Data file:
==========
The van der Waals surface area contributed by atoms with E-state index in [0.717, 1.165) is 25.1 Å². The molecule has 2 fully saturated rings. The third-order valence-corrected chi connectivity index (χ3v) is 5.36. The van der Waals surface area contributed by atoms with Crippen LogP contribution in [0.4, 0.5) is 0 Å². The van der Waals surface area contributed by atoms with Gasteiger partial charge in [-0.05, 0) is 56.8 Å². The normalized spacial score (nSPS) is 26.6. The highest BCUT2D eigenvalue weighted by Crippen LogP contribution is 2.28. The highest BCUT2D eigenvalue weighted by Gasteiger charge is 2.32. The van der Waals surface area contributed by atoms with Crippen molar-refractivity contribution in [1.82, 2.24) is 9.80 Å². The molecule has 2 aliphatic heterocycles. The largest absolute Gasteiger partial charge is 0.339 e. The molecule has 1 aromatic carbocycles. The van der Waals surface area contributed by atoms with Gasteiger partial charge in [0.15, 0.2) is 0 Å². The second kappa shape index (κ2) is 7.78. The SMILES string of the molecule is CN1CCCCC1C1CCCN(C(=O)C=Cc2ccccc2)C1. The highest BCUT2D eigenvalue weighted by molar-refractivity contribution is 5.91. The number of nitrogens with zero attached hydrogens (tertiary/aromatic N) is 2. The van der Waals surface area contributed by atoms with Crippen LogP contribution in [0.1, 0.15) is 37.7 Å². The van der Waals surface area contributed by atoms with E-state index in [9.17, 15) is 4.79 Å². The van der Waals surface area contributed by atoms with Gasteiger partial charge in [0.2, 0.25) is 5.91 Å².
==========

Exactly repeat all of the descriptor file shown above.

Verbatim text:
The van der Waals surface area contributed by atoms with E-state index in [0.717, 1.165) is 25.1 Å². The molecule has 2 fully saturated rings. The third-order valence-corrected chi connectivity index (χ3v) is 5.36. The van der Waals surface area contributed by atoms with Crippen LogP contribution in [0.4, 0.5) is 0 Å². The van der Waals surface area contributed by atoms with Gasteiger partial charge in [-0.05, 0) is 56.8 Å². The normalized spacial score (nSPS) is 26.6. The highest BCUT2D eigenvalue weighted by Crippen LogP contribution is 2.28. The highest BCUT2D eigenvalue weighted by Gasteiger charge is 2.32. The van der Waals surface area contributed by atoms with Crippen molar-refractivity contribution in [1.82, 2.24) is 9.80 Å². The molecule has 2 aliphatic heterocycles. The largest absolute Gasteiger partial charge is 0.339 e. The molecule has 1 aromatic carbocycles. The van der Waals surface area contributed by atoms with Gasteiger partial charge in [0.15, 0.2) is 0 Å². The second kappa shape index (κ2) is 7.78. The SMILES string of the molecule is CN1CCCCC1C1CCCN(C(=O)C=Cc2ccccc2)C1. The highest BCUT2D eigenvalue weighted by molar-refractivity contribution is 5.91. The number of nitrogens with zero attached hydrogens (tertiary/aromatic N) is 2. The van der Waals surface area contributed by atoms with Crippen LogP contribution in [0.1, 0.15) is 37.7 Å². The van der Waals surface area contributed by atoms with E-state index in [9.17, 15) is 4.79 Å². The van der Waals surface area contributed by atoms with Gasteiger partial charge in [0.2, 0.25) is 5.91 Å².